What Is The Sixteenth Amendment?
The 16th Amendment was ratified in the year 1913. It states that Congress has the right to levy taxes on income of any kind. The tax is imposed without any regard to the demographics and also without distributing it among states. The Sixteenth Amendment of the United States Constitution was vital in making the federal government extremely powerful in the 20th century. It vested power to the government, allowing it to develop the income tax for the whole country. The income tax became the federal government’s most significant source of acquiring revenue. Unlike in the nineteenth century, when the government got most of its revenue mainly from excises, duties, and imposts. The Sixteenth Amendment was one of the early twentieth century amendments that were promoted by Progressives. It brought changes to a decision that had been passed by the Supreme Court in 1895. The decision had made income tax all over the country unattainable.
Comprehending The Sixteenth Amendment
After the Congress approved a joint resolution calling in July of 1909, the Amendment was ratified in Alabama after one month. However, it would only come into effect after it was approved in New Mexico, Delaware, and Wyoming. The states approved, and the Sixteenth Amendment of the United States Constitution was ratified in 1913 on February 3rd. In the same year, 1913, the federal government levied the first permanent income tax. Seven brackets were involved in the first income tax schedule. The text rates were 1 percent for $20,000 income, and for income that is over $500,000, it was 6 percent.
In total, the federal government was able to raise a total amount of $28.3 million.
Federal Government’s Income Tax Before The Sixteenth Amendment Was Enacted
Prior to the Sixteenth Amendment, income tax used to be imposed by Congress. The tax was as follows, 3 percent for people who earned $600 annually and 5 percent for those who made over $10,000. The purpose of collecting the tax was to fund the Civil War. The law expired in 1872 after the rates were increased in 1864. Most of the revenue was, however, charged from tariffs and excise taxes. In 1894, Congress was challenged in court by Charles Pollock after it wanted to impose an additional income tax of 2 percent for earnings over $4,000. Pollock won after the Supreme Court ruled in favor of him, and the tax was suspended.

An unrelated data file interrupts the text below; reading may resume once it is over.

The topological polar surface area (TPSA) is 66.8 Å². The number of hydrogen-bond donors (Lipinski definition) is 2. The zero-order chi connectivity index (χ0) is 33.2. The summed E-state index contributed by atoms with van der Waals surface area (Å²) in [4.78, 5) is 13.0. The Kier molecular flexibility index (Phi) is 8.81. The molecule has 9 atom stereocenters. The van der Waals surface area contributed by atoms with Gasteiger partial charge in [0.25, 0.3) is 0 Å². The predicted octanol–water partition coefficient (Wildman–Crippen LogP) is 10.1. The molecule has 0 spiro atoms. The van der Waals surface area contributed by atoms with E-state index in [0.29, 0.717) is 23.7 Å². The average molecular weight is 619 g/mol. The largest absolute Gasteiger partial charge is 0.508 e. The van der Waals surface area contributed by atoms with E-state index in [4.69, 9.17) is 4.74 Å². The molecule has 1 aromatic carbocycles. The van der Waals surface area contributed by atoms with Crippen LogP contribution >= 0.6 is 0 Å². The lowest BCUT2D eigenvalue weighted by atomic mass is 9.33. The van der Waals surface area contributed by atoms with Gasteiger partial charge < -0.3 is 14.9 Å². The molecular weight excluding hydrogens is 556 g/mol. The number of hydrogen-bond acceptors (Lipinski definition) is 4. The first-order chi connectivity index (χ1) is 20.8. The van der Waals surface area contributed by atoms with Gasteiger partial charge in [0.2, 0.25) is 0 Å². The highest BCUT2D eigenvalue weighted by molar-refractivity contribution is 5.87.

Article I, section 2, clause 3 of the United States Constitution influenced the reasoning behind the ruling. In terms of the United States Constitutional law, a direct tax is a tax imposed on a property through ownership. Pollock had ten shares of a company known as the Farmers’ Loan and Trust, dividends, and property rent. Therefore the description of direct tax applied to Pollock’s situation. Before levying a direct tax, it had to be apportioned by Congress among states. Each state was given an amount it had to raise.
However, the Sixteenth Amendment brought change to that need. The states that mainly supported the changes were mostly the ones in the West and South. Those regions provided tariffs that were the federal government’s primary source of revenue. These tariffs made the cost of living very high.